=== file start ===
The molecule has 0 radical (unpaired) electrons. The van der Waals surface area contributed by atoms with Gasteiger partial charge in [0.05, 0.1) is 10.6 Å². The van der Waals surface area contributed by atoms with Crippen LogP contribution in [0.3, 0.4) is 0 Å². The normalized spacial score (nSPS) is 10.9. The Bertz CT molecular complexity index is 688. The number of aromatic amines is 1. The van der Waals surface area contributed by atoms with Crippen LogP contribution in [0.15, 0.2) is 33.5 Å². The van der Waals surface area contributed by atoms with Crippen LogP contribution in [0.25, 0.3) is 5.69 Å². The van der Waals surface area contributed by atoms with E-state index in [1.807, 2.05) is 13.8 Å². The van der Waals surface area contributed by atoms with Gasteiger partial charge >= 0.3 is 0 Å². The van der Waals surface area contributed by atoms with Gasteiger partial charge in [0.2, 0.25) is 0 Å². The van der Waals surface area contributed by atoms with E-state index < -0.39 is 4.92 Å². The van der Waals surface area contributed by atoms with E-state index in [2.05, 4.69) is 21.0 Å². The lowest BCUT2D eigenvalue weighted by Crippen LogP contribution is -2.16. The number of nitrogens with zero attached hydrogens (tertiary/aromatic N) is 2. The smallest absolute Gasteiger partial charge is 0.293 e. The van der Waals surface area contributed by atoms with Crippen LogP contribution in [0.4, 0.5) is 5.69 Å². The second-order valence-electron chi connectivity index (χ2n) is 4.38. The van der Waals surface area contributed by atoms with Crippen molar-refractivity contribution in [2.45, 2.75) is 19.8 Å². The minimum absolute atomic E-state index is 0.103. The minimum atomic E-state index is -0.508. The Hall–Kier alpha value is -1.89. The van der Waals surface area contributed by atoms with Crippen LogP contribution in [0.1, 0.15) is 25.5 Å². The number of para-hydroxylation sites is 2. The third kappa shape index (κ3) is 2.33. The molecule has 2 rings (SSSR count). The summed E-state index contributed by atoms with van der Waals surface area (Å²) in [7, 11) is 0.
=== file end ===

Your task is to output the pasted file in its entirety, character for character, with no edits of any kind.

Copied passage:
The molecule has 0 radical (unpaired) electrons. The van der Waals surface area contributed by atoms with Gasteiger partial charge in [0.05, 0.1) is 10.6 Å². The van der Waals surface area contributed by atoms with Crippen LogP contribution in [0.3, 0.4) is 0 Å². The normalized spacial score (nSPS) is 10.9. The Bertz CT molecular complexity index is 688. The number of aromatic amines is 1. The van der Waals surface area contributed by atoms with Crippen LogP contribution in [0.15, 0.2) is 33.5 Å². The van der Waals surface area contributed by atoms with Crippen LogP contribution in [0.25, 0.3) is 5.69 Å². The van der Waals surface area contributed by atoms with E-state index in [1.807, 2.05) is 13.8 Å². The van der Waals surface area contributed by atoms with Gasteiger partial charge >= 0.3 is 0 Å². The van der Waals surface area contributed by atoms with Gasteiger partial charge in [0.2, 0.25) is 0 Å². The van der Waals surface area contributed by atoms with E-state index < -0.39 is 4.92 Å². The van der Waals surface area contributed by atoms with E-state index in [2.05, 4.69) is 21.0 Å². The lowest BCUT2D eigenvalue weighted by Crippen LogP contribution is -2.16. The number of nitrogens with zero attached hydrogens (tertiary/aromatic N) is 2. The smallest absolute Gasteiger partial charge is 0.293 e. The van der Waals surface area contributed by atoms with Crippen LogP contribution in [0.4, 0.5) is 5.69 Å². The second-order valence-electron chi connectivity index (χ2n) is 4.38. The van der Waals surface area contributed by atoms with Crippen molar-refractivity contribution in [2.45, 2.75) is 19.8 Å². The minimum absolute atomic E-state index is 0.103. The minimum atomic E-state index is -0.508. The Hall–Kier alpha value is -1.89. The van der Waals surface area contributed by atoms with Crippen LogP contribution in [0.1, 0.15) is 25.5 Å². The number of para-hydroxylation sites is 2. The third kappa shape index (κ3) is 2.33. The molecule has 2 rings (SSSR count). The summed E-state index contributed by atoms with van der Waals surface area (Å²) in [7, 11) is 0.